Remember the good old days of backing up computer files to floppy disks or tape – or once things got really advanced, zip disks? Unfortunately, so do we.
Thankfully, those days are long gone. Most people doing backups now use outboard hard drives or the cloud, often imaging an entire drive so that operating systems and applications are intact. However, when you’re simply upgrading to a new hard drive or replacing one that’s showing signs of impending failure, it’s much simpler to just clone the old drive to a brand-new one installed in the same machine. That creates an identical hard drive which you can use immediately; no imaging, no muss, no fuss. Cloning software makes that task a snap.
There are many commercial programs available for this purpose, like Acronis True Image, Symantec System Recovery (the new incarnation of Norton Ghost), and ShadowProtect. And learning how to use the dd command line tool can let you clone drives in a snap. But open source fans don’t have to go either of those routes; there are a number of great open source cloning programs which can do the job for home users and data centers alike.
This terrific program, based on Ubuntu and Debian, can handle both imaging and cloning in the same way that the name-brands like True Image do – it’s just open source and free. It provides nearly universal support for file systems (including all of the common GNU/Linux systems, NTFS and FAT for Windows, and HFS for Mac), and can run in “unattended mode” so you can set it and forget it. It can also copy file-by-file, if you prefer. The single machine version of Clonezilla takes a little getting used to but will quickly become second nature; the SE version is ideal for data centers and server farms because it can clone up to 40 machines at the same time.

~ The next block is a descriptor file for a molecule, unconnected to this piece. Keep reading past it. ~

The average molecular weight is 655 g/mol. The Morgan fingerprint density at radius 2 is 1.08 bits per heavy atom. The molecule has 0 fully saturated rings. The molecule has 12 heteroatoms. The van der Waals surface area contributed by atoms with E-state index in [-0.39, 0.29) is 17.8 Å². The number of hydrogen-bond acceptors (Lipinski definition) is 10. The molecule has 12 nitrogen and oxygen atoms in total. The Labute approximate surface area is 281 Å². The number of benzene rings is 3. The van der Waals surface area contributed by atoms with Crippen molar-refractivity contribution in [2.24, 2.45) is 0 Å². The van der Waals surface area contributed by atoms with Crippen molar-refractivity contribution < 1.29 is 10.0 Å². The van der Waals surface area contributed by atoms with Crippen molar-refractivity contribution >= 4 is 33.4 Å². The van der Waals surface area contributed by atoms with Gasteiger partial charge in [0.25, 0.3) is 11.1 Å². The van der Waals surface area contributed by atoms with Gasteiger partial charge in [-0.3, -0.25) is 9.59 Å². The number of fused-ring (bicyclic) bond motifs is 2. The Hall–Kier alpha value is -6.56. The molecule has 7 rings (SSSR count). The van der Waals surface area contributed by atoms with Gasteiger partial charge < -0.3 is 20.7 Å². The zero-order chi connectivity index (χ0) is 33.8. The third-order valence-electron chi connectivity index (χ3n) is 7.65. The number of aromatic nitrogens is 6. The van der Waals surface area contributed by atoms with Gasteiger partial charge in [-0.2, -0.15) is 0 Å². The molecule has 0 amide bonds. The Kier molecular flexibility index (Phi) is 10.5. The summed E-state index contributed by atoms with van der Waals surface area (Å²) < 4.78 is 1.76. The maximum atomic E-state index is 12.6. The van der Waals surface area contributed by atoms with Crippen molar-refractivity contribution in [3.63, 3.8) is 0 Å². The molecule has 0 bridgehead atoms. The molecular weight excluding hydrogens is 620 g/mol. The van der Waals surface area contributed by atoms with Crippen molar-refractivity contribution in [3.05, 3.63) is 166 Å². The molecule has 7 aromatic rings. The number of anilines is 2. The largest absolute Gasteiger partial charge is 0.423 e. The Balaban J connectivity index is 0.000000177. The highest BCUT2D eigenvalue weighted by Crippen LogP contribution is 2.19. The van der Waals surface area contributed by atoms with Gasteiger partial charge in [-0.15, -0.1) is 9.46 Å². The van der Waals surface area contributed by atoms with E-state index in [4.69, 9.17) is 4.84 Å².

Another imaging/cloning solution, FOG is open source and runs as a server on your network, compatible with most Linux and Windows machines (from XP through Windows 8) but not with all Macs. FOG is simple to use through an easy-to-understand web interface, and works perfectly. There are no CDs or boot disks to worry about since the process is all handled through PXE and TFTP, with drivers already built into the kernel. It’s also a great tool for managing machines across a network.
This live CD can’t do everything that Clonezilla and FOG can do, but it comes close when it comes to cloning a hard drive, and is the most user-friendly of the open-source choices you’ll find, with a simple GUI. It also allows you to manage partitions, do bare-metal restores, and recover deleted files. It even has a built-in browser to let you download drivers easily. Once again, though, this tool is not Mac-friendly.
This is a real oldie but still a goodie for cloning identical PCs that are on established networks, something that’s done often in server farms or computer labs. It will work on any machines which have the exact same hardware, as the software simply copyies the entire contents of the origin machine’s raw hard drive. CloneIT has very few bells and whistles, but you don’t need them to get the job done.